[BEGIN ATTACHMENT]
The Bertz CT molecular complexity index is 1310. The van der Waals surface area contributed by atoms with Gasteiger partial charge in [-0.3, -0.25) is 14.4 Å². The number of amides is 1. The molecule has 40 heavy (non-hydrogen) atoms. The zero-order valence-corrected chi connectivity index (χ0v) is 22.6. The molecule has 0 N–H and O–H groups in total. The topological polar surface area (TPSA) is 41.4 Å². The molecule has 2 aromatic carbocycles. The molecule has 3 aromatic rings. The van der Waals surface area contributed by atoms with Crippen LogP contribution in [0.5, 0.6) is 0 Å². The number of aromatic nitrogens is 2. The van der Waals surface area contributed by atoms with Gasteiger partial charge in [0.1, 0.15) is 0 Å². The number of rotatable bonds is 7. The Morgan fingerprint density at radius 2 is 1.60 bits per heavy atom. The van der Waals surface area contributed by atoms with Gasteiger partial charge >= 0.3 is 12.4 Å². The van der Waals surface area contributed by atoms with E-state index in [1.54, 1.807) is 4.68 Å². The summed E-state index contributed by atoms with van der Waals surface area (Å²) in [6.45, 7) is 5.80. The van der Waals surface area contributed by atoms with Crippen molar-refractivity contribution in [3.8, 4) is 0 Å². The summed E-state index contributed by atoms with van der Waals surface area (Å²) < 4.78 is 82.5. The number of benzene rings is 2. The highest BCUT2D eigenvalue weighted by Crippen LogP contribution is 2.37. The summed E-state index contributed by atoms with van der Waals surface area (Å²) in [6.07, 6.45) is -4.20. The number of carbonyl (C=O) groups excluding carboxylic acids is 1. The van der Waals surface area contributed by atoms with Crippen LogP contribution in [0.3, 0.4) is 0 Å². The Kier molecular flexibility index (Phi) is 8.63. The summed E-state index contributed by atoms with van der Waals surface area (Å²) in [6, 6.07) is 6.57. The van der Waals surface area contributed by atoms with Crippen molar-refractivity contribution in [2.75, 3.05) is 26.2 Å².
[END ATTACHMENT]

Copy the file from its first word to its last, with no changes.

The Bertz CT molecular complexity index is 1310. The van der Waals surface area contributed by atoms with Gasteiger partial charge in [-0.3, -0.25) is 14.4 Å². The number of amides is 1. The molecule has 40 heavy (non-hydrogen) atoms. The zero-order valence-corrected chi connectivity index (χ0v) is 22.6. The molecule has 0 N–H and O–H groups in total. The topological polar surface area (TPSA) is 41.4 Å². The molecule has 2 aromatic carbocycles. The molecule has 3 aromatic rings. The van der Waals surface area contributed by atoms with Crippen LogP contribution in [0.5, 0.6) is 0 Å². The number of aromatic nitrogens is 2. The van der Waals surface area contributed by atoms with Gasteiger partial charge in [0.1, 0.15) is 0 Å². The number of rotatable bonds is 7. The Morgan fingerprint density at radius 2 is 1.60 bits per heavy atom. The van der Waals surface area contributed by atoms with Gasteiger partial charge >= 0.3 is 12.4 Å². The van der Waals surface area contributed by atoms with E-state index in [1.54, 1.807) is 4.68 Å². The summed E-state index contributed by atoms with van der Waals surface area (Å²) in [6.45, 7) is 5.80. The van der Waals surface area contributed by atoms with Crippen molar-refractivity contribution in [3.8, 4) is 0 Å². The summed E-state index contributed by atoms with van der Waals surface area (Å²) < 4.78 is 82.5. The number of benzene rings is 2. The highest BCUT2D eigenvalue weighted by Crippen LogP contribution is 2.37. The summed E-state index contributed by atoms with van der Waals surface area (Å²) in [6.07, 6.45) is -4.20. The number of carbonyl (C=O) groups excluding carboxylic acids is 1. The van der Waals surface area contributed by atoms with Crippen LogP contribution in [0.3, 0.4) is 0 Å². The Kier molecular flexibility index (Phi) is 8.63. The summed E-state index contributed by atoms with van der Waals surface area (Å²) in [6, 6.07) is 6.57. The van der Waals surface area contributed by atoms with Crippen molar-refractivity contribution in [2.75, 3.05) is 26.2 Å².